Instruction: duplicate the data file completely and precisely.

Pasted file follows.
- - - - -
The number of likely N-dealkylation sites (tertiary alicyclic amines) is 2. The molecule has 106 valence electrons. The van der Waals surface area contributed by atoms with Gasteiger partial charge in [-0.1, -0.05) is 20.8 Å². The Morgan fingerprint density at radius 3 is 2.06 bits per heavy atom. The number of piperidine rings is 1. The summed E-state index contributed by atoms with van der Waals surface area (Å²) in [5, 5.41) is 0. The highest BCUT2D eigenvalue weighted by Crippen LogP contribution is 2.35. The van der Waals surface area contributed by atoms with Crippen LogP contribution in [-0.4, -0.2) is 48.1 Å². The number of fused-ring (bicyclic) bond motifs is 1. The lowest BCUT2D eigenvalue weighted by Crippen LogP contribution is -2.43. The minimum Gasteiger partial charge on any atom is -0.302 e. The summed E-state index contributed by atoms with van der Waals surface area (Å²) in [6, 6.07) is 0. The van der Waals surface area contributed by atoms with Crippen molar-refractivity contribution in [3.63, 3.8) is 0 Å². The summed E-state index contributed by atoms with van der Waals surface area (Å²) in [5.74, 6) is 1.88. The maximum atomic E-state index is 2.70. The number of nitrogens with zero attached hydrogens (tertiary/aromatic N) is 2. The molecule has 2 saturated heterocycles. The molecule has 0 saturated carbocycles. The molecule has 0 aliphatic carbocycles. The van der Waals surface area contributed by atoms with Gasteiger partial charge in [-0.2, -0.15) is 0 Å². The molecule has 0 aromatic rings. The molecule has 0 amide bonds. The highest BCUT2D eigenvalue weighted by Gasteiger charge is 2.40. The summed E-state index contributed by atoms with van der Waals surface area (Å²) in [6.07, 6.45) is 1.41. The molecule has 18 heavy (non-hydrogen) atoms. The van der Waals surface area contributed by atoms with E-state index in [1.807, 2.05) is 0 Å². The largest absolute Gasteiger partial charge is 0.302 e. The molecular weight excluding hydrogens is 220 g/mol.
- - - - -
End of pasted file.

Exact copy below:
The number of likely N-dealkylation sites (tertiary alicyclic amines) is 2. The molecule has 106 valence electrons. The van der Waals surface area contributed by atoms with Gasteiger partial charge in [-0.1, -0.05) is 20.8 Å². The Morgan fingerprint density at radius 3 is 2.06 bits per heavy atom. The number of piperidine rings is 1. The summed E-state index contributed by atoms with van der Waals surface area (Å²) in [5, 5.41) is 0. The highest BCUT2D eigenvalue weighted by Crippen LogP contribution is 2.35. The van der Waals surface area contributed by atoms with Crippen LogP contribution in [-0.4, -0.2) is 48.1 Å². The number of fused-ring (bicyclic) bond motifs is 1. The lowest BCUT2D eigenvalue weighted by Crippen LogP contribution is -2.43. The minimum Gasteiger partial charge on any atom is -0.302 e. The summed E-state index contributed by atoms with van der Waals surface area (Å²) in [6, 6.07) is 0. The van der Waals surface area contributed by atoms with Crippen molar-refractivity contribution in [3.63, 3.8) is 0 Å². The summed E-state index contributed by atoms with van der Waals surface area (Å²) in [5.74, 6) is 1.88. The maximum atomic E-state index is 2.70. The number of nitrogens with zero attached hydrogens (tertiary/aromatic N) is 2. The molecule has 2 saturated heterocycles. The molecule has 0 saturated carbocycles. The molecule has 0 aliphatic carbocycles. The van der Waals surface area contributed by atoms with Gasteiger partial charge in [-0.2, -0.15) is 0 Å². The molecule has 0 aromatic rings. The molecule has 0 amide bonds. The highest BCUT2D eigenvalue weighted by Gasteiger charge is 2.40. The summed E-state index contributed by atoms with van der Waals surface area (Å²) in [6.07, 6.45) is 1.41. The molecule has 18 heavy (non-hydrogen) atoms. The van der Waals surface area contributed by atoms with E-state index in [1.807, 2.05) is 0 Å². The largest absolute Gasteiger partial charge is 0.302 e. The molecular weight excluding hydrogens is 220 g/mol.